For well over a century, people from around the world have come to New Hampshire to visit the highest mountain peak in the northeastern United States aboard the Mount Washington Cog Railway. The steam-powered train -- the first and oldest of its kind still operating -- pulls itself up a steep, ladder-like railbed not on wheels, like regular trains, but with a big-toothed cog wheel turning underneath the engine.
Sometimes the ride is a climb above the clouds. And when passengers reach the top, they enjoy magnificent scenery that's limited only by the curvature of the earth - and sometimes the clouds below. But the ride to the top on the Cog Railway is an adventure all its own:
It has always been risky to reach the summit of the 1900-meter-tall Mount Washington. When adventurer Sylvester Marsh tried hiking his way to the top in the 1860s, he got caught in one of the mountain's notorious storms and nearly perished. He thought there should be a better, safer way to get people up the mountain. That better way was a one-coach car running on a rail track called the Cog railway.
"He was a very wealthy man," says Charles Kenison, who has been in charge of the
Mount Washington Cog Railway, restaurant and museum for 10 years. "Sylvester Marsh conceived the whole thing and made a demonstration model, took it to the State of New Hampshire legislature, and got the approval to go build it. In 1866 they started building it."
He says the train has been running all year long, through rain, wind and snow since 1869. "It's probably New Hampshire's number one attraction," he says. "We carry roughly 70,000 people a year to the top."
Mr. Kenison says the cog rail trip stretches for about five kilometers. "It takes you from 2.700 feet ,900 meters, to 6.288 feet ,1900 meters, elevation," he says. "It takes about one hour 15 minutes to get to the top. You stay at the top for a while and then come back. On the way down you usually will pass other trains going up."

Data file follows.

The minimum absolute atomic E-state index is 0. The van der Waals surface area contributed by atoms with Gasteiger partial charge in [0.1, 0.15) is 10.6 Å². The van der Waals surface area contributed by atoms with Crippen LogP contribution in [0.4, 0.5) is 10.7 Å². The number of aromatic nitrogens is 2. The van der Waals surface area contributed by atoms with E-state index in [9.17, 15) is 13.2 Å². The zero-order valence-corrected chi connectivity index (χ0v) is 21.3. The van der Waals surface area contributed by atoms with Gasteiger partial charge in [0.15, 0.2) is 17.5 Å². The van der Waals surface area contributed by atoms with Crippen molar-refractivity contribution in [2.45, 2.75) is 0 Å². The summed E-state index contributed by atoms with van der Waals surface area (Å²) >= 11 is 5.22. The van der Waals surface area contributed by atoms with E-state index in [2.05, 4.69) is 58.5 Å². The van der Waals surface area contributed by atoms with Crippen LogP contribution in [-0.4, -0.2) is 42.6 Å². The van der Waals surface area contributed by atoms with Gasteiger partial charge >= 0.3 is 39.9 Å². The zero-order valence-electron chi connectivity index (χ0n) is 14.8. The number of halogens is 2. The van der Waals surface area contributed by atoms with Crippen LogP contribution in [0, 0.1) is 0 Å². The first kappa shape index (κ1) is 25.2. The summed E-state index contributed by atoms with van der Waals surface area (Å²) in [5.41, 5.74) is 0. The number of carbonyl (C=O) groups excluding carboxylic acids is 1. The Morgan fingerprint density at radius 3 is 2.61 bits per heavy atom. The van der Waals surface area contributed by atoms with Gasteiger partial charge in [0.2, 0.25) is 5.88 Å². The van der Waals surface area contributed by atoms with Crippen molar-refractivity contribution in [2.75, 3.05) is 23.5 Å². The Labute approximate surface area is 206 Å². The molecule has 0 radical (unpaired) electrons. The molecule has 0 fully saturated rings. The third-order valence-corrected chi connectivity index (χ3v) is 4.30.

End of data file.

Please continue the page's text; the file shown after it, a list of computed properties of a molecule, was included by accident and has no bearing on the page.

In the museum, Mr. Kenison says, visitors can study the history of the cog train from the 19th century to modern days. "We have a pictorial description of how the place was built and what has happened over the years," Mr. Kenison says. "How it was connected with the other railroads. You can see how running gear works. We have a boiler cabin, so you can climb in and see what the boiler in a locomotive looks like inside."
Marsha Rouillard has worked at the Cog railway restaurant for six years. She says people are always impressed with the magnificent scenery from the summit of the mountain. But it's not only the view that appeals to people, she says. It's also the idea of slowing down -- of riding a steam locomotive in an age of high-speed jets and the Internet. "They sit in the air, relax. They get a taste of history. They are not rushed," she says.
White Mountain Mikey, who is the official spokesman for the White Mountain Visitors Center, says that without experiencing a ride on the Cog Railway, any trip to the area would not be complete. He says people often come back and share this memorable experience with their loved ones.
"People like to come up here, parents with their kids, and grandparents coming with their grandchildren," he says. "Where everything in the world is changing, they can come here so many years later to where it's the same as when they were kids. They can come back and say, 'I remember when I was a little boy my Daddy brought me here.' We all like to have things that stay constant in our lives."
White Mountain Mikey says the Mount Washington Cog Railway has been more than an important source of income to the local economy. He says it is part of the region's proud heritage. People here hope they will be able to resist development pressures, preserve the wilderness surrounding Mount Washington and ensure that the cog railway continues to take visitors up the mountain for generations to come.